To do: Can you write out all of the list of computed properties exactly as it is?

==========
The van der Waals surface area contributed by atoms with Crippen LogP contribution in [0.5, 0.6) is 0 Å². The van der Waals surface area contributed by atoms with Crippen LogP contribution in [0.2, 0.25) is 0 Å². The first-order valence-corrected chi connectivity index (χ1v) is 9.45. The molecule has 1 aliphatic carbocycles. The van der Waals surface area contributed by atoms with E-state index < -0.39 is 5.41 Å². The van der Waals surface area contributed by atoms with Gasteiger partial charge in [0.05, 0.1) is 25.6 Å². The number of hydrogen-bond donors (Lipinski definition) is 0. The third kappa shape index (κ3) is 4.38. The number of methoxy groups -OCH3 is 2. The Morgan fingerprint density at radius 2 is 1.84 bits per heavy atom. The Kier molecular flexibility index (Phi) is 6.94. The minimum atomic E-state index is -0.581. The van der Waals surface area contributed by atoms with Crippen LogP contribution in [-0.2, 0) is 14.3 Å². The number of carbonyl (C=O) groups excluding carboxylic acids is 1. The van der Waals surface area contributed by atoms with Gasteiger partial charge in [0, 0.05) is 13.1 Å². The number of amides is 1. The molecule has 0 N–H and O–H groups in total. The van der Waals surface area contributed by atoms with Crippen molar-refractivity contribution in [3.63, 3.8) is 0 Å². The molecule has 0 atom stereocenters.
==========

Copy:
The van der Waals surface area contributed by atoms with Crippen LogP contribution in [0.5, 0.6) is 0 Å². The van der Waals surface area contributed by atoms with Crippen LogP contribution in [0.2, 0.25) is 0 Å². The first-order valence-corrected chi connectivity index (χ1v) is 9.45. The molecule has 1 aliphatic carbocycles. The van der Waals surface area contributed by atoms with E-state index < -0.39 is 5.41 Å². The van der Waals surface area contributed by atoms with Gasteiger partial charge in [0.05, 0.1) is 25.6 Å². The number of hydrogen-bond donors (Lipinski definition) is 0. The third kappa shape index (κ3) is 4.38. The number of methoxy groups -OCH3 is 2. The Morgan fingerprint density at radius 2 is 1.84 bits per heavy atom. The Kier molecular flexibility index (Phi) is 6.94. The minimum atomic E-state index is -0.581. The van der Waals surface area contributed by atoms with Crippen LogP contribution in [-0.2, 0) is 14.3 Å². The number of carbonyl (C=O) groups excluding carboxylic acids is 1. The van der Waals surface area contributed by atoms with Gasteiger partial charge in [0, 0.05) is 13.1 Å². The number of amides is 1. The molecule has 0 N–H and O–H groups in total. The van der Waals surface area contributed by atoms with Crippen molar-refractivity contribution in [3.63, 3.8) is 0 Å². The molecule has 0 atom stereocenters.